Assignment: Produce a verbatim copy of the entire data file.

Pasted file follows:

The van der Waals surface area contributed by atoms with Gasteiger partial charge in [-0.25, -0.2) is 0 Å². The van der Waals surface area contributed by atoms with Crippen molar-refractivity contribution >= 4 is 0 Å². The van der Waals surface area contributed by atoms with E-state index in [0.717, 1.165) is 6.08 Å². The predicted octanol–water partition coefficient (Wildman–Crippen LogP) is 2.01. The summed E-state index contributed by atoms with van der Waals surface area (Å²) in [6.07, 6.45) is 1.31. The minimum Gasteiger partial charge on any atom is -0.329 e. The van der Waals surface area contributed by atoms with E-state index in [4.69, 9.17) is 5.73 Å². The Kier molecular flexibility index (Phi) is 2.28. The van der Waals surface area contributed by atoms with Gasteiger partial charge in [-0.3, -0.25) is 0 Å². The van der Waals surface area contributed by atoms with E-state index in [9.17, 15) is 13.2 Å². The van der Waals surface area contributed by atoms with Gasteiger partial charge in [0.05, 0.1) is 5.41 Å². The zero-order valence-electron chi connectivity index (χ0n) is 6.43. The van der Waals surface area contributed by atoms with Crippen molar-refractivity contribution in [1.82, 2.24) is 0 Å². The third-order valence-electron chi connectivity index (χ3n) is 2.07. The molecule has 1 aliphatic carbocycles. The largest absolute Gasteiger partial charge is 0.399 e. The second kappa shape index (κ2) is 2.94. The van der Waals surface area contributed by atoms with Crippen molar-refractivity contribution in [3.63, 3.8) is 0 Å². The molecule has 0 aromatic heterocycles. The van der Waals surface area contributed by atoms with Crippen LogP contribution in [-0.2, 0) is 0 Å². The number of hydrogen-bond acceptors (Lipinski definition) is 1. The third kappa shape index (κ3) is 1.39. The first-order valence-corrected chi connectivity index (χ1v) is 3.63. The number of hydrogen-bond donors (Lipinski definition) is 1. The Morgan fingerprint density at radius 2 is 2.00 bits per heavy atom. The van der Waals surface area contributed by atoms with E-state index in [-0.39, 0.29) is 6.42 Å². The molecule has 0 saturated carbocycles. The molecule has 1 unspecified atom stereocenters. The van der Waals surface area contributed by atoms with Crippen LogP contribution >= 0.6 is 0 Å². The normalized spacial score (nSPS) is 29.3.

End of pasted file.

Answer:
The van der Waals surface area contributed by atoms with Gasteiger partial charge in [-0.25, -0.2) is 0 Å². The van der Waals surface area contributed by atoms with Crippen molar-refractivity contribution >= 4 is 0 Å². The van der Waals surface area contributed by atoms with E-state index in [0.717, 1.165) is 6.08 Å². The predicted octanol–water partition coefficient (Wildman–Crippen LogP) is 2.01. The summed E-state index contributed by atoms with van der Waals surface area (Å²) in [6.07, 6.45) is 1.31. The minimum Gasteiger partial charge on any atom is -0.329 e. The van der Waals surface area contributed by atoms with E-state index in [4.69, 9.17) is 5.73 Å². The Kier molecular flexibility index (Phi) is 2.28. The van der Waals surface area contributed by atoms with Gasteiger partial charge in [-0.3, -0.25) is 0 Å². The van der Waals surface area contributed by atoms with E-state index in [9.17, 15) is 13.2 Å². The van der Waals surface area contributed by atoms with Gasteiger partial charge in [0.05, 0.1) is 5.41 Å². The zero-order valence-electron chi connectivity index (χ0n) is 6.43. The van der Waals surface area contributed by atoms with Crippen molar-refractivity contribution in [1.82, 2.24) is 0 Å². The third-order valence-electron chi connectivity index (χ3n) is 2.07. The molecule has 1 aliphatic carbocycles. The largest absolute Gasteiger partial charge is 0.399 e. The second kappa shape index (κ2) is 2.94. The van der Waals surface area contributed by atoms with Crippen molar-refractivity contribution in [3.63, 3.8) is 0 Å². The molecule has 0 aromatic heterocycles. The van der Waals surface area contributed by atoms with Crippen LogP contribution in [-0.2, 0) is 0 Å². The number of hydrogen-bond acceptors (Lipinski definition) is 1. The third kappa shape index (κ3) is 1.39. The first-order valence-corrected chi connectivity index (χ1v) is 3.63. The number of hydrogen-bond donors (Lipinski definition) is 1. The Morgan fingerprint density at radius 2 is 2.00 bits per heavy atom. The van der Waals surface area contributed by atoms with E-state index in [-0.39, 0.29) is 6.42 Å². The molecule has 0 saturated carbocycles. The molecule has 1 unspecified atom stereocenters. The van der Waals surface area contributed by atoms with Crippen LogP contribution >= 0.6 is 0 Å². The normalized spacial score (nSPS) is 29.3.